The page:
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Admit nothing. Deny everything

By J

Ashcroft v Bradford & Bingley Plc [2010] EWCA Civ 223

Mr Ashcroft purchased a property with the aid of a mortgage from Bradford & Bingley in 1990. He failed to make a single payment and an SPO was obtained in April 1991. He breached the terms of the suspension and the property was subsequently sold by the building society in 1992. The proceeds of sale left a shortfall of c.£30,000.

In 1995 (i.e. 3 years later), the society wrote to Mr Ashcroft to ask how he proposed to pay the shortfall. Mr Ashcroft responded with “indignation at the time it had taken the building society to make the demand” but – in Oct 2000 –  and at the suggestion of the society, agreed to make payments of £10 pcm. These stopped in 2004.

In 2008, the society issued proceedings. Mr Ashcroft contended that they were statute barred. He argued that, by s.20, Limitation Act 1980, the society had 12 years to recover the mortgage loan. On any view, the claim was issued more than 12 years after the right to recover the monies arose. However (argued the society), by s.29(5), time starts to run again from the date when the debtor acknowledges the claim.

The Recorder held that the claim was not statute barred, but granted permission to appeal. The appeal was dismissed. The problem for Mr Ashcroft was that he had made the £10 payments, the effect of which was to bring him within the scope of s.29(5), 1980 Act, and start time running all over again.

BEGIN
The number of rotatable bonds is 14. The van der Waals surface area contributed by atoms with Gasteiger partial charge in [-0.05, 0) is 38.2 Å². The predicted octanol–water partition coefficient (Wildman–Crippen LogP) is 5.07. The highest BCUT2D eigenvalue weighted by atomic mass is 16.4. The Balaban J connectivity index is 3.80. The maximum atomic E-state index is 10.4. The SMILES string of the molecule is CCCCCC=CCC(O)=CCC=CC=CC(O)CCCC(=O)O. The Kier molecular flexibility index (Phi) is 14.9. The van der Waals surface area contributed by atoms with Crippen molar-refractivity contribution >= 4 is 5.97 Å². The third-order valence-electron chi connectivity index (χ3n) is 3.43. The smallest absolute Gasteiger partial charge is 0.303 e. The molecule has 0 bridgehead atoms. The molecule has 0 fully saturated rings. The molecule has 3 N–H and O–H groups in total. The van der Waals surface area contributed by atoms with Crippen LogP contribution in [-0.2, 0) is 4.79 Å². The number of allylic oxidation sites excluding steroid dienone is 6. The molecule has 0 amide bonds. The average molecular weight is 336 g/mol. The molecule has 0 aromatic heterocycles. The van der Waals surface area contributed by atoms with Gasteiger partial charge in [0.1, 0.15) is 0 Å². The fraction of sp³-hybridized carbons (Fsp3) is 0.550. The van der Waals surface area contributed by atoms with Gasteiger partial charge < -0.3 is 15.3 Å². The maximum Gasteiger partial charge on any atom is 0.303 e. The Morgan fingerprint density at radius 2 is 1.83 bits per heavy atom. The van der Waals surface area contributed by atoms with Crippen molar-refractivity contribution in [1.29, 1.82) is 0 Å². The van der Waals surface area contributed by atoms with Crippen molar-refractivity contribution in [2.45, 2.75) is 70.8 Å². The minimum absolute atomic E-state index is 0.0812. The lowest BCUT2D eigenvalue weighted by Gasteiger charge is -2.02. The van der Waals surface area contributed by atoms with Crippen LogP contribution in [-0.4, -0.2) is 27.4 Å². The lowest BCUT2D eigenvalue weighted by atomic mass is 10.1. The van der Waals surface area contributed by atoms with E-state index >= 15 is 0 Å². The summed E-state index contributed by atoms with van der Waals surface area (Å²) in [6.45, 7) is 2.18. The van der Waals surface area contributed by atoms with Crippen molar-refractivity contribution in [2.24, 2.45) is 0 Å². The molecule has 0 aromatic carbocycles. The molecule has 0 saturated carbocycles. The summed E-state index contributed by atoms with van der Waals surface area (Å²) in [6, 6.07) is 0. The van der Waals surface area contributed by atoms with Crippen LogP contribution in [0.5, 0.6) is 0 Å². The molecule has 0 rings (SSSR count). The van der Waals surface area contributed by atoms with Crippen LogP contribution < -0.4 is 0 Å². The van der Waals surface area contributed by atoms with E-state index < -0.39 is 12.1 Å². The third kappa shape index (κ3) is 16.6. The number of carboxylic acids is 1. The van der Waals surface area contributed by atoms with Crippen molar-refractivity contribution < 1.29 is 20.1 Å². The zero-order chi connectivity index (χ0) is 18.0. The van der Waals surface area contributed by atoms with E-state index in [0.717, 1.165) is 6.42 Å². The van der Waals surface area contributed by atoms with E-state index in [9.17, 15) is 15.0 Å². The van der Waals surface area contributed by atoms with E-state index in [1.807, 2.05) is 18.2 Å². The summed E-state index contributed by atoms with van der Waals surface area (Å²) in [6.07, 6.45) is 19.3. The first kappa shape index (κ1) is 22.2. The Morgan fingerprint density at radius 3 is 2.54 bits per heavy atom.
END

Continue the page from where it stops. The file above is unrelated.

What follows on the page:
I’m not sure if the suggestion by the society that Mr Ashcroft pay £10 pcm was a stroke of genius or not. On the one hand, by acknowledging the debt, it got them out of a potentially tricky limitation period. On the other (as Sedley LJ points out in his judgment), they were potentially giving rise to a binding compromise that would leave Mr Ashcroft paying the debt until 2402 (!) but with a defence to any proceedings (such as the present) so long as he made his payments.

J is a barrister. He considers housing law to be the single greatest kind of law known to humankind and finds it very odd that so few people share this view.

1 Comment

  1. simply wondered

    a rather frisky little judgment from sedley lj! he had clearly had his weetabix that morning.
    not sure it gets anyone anywhere – the points taken by counsel for ashcroft although his skeleton was apparently ‘elegant’ don’t seem to come to much and it looks like he was struggling to make bricks without a great deal of straw. hard to tell of course from such a brief judgment. i can’t say i am surprised by the indolence of the mortgagee.


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